The cards themselves are of decent stock though not as thick or sturdy as some games. But this does mean that they are easy to handle, manipulate across the table, shuffle and so on. The ease of set-up means that after a game is completed it can be reset in as long as it takes to gather cards and shuffle them, meaning that this is a great go to game as a filler or when you just don’t have time or space for large games.
Firefly Fluxx Review – Components (Credit: Looney Labs)
I aim to Misbehave
As I’ve already said, the rules vary depending on what cards are played, indeed this means that it is possible, in theory, to play an entire game of Fluxx without changing the draw one play one rule – but that would make a very dull game. Firefly Fluxx comes with the same rule variations as the other versions of Fluxx, including drawing more than one card and playing more than one card.
The rule cards are similar to other versions of Fluxx, a rule that lets you have two goals instead of one. One that lets you redraw your hand, steal a keeper and playing the top card of the draw deck; all of these are very familiar to any seasoned Fluxx player. These rules are solid, but they are not thematic to Firefly in anything except what they are called, such as Shiny or Plunder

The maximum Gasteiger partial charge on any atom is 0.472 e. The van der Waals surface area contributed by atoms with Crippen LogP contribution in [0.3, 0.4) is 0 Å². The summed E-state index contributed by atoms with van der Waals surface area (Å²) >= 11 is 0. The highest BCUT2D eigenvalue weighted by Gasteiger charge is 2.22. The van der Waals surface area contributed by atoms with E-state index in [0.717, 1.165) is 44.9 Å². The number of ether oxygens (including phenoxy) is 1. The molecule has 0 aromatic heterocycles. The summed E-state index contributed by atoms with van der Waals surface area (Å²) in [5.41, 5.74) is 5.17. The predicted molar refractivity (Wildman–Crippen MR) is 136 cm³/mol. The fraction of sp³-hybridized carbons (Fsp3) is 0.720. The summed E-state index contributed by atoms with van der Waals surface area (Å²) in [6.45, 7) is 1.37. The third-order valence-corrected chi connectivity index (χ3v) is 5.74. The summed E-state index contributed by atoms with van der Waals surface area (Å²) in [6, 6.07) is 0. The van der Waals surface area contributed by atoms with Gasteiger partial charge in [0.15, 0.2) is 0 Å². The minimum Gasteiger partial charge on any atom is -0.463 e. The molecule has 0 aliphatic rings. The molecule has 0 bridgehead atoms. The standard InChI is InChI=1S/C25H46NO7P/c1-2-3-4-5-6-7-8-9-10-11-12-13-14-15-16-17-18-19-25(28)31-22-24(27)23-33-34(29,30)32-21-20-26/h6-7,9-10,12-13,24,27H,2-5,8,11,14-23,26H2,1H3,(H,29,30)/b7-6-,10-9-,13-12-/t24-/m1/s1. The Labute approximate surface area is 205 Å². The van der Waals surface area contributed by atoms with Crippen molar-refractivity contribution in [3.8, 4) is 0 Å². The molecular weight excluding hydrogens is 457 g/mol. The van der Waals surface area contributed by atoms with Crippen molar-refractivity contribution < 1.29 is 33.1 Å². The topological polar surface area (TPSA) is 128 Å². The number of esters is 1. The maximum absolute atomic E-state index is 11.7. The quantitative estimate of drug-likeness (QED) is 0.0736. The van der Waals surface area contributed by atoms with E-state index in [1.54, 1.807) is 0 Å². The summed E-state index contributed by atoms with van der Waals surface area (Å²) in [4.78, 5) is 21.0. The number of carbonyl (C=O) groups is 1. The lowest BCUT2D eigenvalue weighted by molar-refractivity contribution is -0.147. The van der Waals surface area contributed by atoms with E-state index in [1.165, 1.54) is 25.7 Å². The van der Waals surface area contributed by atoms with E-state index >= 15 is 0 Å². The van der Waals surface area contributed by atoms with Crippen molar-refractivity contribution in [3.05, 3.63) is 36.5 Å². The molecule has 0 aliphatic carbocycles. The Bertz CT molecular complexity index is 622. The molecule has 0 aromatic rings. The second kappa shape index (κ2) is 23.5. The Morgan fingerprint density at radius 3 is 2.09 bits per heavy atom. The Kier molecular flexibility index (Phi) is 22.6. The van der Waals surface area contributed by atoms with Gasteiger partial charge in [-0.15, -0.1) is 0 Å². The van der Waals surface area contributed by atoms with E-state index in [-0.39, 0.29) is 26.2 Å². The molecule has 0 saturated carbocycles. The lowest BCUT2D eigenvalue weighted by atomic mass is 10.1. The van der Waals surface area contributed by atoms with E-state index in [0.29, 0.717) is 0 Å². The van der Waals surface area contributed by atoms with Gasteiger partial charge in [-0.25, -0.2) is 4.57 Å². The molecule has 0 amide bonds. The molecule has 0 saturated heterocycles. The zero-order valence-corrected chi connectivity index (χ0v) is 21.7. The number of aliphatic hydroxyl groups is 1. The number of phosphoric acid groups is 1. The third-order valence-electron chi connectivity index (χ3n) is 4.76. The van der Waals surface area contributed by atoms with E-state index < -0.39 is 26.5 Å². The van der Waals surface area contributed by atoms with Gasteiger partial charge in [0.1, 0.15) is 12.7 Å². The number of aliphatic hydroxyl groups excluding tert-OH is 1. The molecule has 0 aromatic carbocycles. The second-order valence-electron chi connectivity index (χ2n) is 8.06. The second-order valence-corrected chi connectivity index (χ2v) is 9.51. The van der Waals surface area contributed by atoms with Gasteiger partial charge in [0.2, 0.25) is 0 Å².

There are a few other rules such as discarding a keeper and drawing three new cards, or getting free action cards and getting cards if you have no hand. Although again not overly thematic these do seem a little different from other versions of Fluxx.
One new rule that can be played is the Goal Mill, this lets the players discard their goal cards and replace however many they discarded with cards from the draw deck, letting things get shaken up again. Like all versions of Fluxx there are a variety of cards that are colour coded for ease of play, the artwork is somewhat thematic with a faint sepia colouring on the cards, that not everyone will like but it does make it stand out from the other versions. The artwork and text is a little more subdued than other versions with duller colours but again this seems to match up with the theme.